Chemometric Analysis of Cannabinoids: Chemotaxonomy and Domestication Syndrome

Scientific Reports

“Cannabis is an interesting domesticated crop with a long history of cultivation and use. Strains have been selected through informal breeding programs with undisclosed parentage and criteria. The term “strain” refers to minor morphological differences and grower branding rather than distinct cultivated varieties.

The “sativa” and “indica” lineages used to describe cannabis throughout the industry are based on postulation that sativa strains originated from European hemp cultivars, while indica are from potent, resinous Indian cannabis but given the use and trade of the plant in ancient times, the exact origin is unknown and these may not be distinct species. Comparisons of cannabinoid contents of these classifications have shown that the THC content can be identical between these two classification groups.”   https://www.nature.com/articles/s41598-018-31120-2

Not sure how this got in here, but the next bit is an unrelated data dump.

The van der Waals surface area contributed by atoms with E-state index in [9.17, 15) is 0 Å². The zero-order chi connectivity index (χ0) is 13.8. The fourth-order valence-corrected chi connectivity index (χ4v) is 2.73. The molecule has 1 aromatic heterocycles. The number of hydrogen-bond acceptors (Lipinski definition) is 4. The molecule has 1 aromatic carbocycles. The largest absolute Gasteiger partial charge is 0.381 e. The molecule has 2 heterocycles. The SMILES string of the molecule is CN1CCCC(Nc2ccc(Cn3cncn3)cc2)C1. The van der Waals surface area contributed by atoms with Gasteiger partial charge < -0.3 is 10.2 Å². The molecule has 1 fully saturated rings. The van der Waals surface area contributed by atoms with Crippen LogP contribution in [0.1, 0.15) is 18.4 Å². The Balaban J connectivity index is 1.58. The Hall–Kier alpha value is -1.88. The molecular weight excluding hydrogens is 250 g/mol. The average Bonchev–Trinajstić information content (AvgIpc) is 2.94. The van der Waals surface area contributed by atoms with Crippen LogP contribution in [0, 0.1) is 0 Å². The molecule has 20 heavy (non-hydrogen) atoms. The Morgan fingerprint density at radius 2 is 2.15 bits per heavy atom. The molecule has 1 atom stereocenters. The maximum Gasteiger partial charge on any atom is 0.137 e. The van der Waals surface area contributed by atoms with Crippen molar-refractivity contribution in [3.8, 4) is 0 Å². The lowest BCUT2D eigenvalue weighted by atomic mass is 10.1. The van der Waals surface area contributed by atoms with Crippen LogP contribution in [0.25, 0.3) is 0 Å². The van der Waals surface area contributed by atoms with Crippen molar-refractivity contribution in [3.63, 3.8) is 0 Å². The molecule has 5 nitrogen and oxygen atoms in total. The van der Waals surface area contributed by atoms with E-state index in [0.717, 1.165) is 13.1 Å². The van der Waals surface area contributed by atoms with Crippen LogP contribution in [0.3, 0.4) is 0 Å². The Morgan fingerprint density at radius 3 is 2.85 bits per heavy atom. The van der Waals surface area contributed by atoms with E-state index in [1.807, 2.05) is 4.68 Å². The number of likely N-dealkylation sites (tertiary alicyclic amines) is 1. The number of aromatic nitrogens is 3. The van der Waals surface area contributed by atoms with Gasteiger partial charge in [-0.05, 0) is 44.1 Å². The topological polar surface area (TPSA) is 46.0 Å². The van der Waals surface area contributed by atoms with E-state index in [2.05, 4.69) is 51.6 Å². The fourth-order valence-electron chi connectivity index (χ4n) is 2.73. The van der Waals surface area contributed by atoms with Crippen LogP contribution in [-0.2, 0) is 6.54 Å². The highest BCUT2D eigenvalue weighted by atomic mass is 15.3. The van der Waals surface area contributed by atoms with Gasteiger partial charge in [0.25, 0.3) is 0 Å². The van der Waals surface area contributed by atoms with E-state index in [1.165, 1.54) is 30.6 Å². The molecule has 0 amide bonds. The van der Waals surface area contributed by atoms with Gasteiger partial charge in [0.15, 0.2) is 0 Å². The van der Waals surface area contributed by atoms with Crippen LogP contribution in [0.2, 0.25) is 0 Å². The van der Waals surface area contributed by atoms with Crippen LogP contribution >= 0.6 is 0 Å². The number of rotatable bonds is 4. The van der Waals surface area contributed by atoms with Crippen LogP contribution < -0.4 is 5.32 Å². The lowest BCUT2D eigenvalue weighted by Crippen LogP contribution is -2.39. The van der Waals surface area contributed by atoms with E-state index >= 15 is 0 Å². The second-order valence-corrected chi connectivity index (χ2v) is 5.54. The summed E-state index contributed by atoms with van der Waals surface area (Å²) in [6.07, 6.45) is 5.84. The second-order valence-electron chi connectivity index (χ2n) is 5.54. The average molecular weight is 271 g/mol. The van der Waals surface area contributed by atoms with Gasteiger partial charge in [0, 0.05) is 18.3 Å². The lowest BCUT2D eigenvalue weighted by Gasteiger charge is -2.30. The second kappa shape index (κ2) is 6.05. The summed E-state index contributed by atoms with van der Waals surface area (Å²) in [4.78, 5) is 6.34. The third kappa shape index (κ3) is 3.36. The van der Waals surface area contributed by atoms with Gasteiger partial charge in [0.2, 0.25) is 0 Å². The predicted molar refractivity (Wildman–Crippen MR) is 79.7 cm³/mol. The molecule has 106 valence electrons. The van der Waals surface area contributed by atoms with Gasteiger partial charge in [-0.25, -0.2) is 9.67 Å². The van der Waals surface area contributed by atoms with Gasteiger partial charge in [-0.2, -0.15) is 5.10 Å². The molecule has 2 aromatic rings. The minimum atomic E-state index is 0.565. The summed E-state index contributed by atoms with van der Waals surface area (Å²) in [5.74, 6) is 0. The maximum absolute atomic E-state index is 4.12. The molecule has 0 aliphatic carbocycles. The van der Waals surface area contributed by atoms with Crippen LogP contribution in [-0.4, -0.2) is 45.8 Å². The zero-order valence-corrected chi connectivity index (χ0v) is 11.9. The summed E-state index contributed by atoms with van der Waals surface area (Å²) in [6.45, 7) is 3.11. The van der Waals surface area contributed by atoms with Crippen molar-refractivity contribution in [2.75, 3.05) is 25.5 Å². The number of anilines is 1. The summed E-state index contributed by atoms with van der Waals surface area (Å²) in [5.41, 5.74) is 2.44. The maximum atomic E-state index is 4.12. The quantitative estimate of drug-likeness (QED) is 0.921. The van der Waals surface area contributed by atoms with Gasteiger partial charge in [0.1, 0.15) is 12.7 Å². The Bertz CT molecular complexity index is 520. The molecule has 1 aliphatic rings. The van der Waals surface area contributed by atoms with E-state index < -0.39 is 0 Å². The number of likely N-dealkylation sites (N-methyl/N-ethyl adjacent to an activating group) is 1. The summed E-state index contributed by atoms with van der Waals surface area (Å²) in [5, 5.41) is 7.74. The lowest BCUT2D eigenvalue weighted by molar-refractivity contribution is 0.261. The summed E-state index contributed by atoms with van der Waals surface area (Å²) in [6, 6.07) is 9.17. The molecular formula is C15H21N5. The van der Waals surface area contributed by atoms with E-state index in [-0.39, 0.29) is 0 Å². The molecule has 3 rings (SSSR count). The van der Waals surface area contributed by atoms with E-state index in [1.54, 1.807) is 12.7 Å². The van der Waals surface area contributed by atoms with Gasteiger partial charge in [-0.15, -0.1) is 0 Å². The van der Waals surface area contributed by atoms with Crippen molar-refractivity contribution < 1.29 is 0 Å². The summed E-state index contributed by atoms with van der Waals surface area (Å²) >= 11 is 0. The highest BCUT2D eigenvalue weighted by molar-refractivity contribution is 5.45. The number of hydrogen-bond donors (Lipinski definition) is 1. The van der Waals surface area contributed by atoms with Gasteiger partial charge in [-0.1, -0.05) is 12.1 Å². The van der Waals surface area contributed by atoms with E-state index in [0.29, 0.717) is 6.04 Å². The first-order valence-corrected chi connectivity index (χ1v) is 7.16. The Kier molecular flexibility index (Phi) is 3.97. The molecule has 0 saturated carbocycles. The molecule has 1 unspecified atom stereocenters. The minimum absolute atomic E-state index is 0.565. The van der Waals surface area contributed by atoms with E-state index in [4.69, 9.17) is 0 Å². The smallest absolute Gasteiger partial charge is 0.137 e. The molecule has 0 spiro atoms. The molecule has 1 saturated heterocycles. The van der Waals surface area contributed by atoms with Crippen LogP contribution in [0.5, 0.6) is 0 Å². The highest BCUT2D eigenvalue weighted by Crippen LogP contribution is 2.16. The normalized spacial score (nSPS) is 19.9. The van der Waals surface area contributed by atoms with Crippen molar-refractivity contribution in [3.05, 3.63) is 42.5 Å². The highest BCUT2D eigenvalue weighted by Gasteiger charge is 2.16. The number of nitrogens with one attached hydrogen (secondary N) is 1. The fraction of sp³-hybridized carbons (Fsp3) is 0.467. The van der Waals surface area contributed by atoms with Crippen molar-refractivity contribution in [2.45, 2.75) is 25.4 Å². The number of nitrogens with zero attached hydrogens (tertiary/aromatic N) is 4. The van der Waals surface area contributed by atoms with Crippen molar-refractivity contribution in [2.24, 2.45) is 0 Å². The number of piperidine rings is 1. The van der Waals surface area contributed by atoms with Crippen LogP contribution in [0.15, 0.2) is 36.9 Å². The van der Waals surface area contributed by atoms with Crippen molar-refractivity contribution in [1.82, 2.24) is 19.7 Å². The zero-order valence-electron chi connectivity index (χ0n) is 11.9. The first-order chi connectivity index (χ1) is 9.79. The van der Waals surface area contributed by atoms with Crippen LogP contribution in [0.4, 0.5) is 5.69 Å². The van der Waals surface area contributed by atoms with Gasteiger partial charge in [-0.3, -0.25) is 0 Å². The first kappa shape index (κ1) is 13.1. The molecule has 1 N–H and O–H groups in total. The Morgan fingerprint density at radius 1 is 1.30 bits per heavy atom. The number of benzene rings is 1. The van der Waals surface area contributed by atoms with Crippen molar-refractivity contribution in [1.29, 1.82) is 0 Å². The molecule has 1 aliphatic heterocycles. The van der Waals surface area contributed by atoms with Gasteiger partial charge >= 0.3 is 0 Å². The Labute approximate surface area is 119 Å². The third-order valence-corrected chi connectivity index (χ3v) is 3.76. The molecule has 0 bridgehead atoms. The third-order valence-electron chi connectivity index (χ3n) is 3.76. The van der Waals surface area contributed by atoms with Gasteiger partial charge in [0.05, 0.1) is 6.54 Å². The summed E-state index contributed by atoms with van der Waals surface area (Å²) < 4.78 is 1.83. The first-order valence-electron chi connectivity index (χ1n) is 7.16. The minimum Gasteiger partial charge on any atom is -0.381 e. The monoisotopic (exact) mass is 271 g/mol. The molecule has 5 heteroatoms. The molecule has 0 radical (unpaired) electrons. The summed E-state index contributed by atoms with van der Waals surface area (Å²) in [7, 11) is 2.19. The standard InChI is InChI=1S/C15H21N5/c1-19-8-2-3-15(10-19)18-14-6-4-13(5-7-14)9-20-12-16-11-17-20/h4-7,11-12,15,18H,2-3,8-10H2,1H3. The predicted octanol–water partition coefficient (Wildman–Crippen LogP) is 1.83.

“THC amounts identical in most cannabis strains, study finds. Newly published research from UBC’s Okanagan campus has determined that many strains of cannabis have virtually identical levels of tetrahydrocannabinol (THC) and cannabidiol (CBD), despite their unique street names. The research shows that most strains, regardless of their origin or name, had the same amount of THC and CBD” https://phys.org/news/2018-10-thc-amounts-identical-cannabis-strains.html
“UBC Okanagan study: THC amounts identical in most cannabis strains. B.C. Kush. Platinum GSC. Blueberry Cookies. Blue Sapphire. Death Bubba. Oregon Golden Coat. Those are just some of the many, many types of marijuana available for purchase. Yet, according to newly published research from UBC Okanagan, many strains of cannabis have virtually identical levels of tetrahydrocannabinol (THC) and cannabidiol (CBD) despite their unique street names.” https://globalnews.ca/news/4533548/ubc-okanagan-study-thc-amounts-identical-in-most-cannabis-strains/
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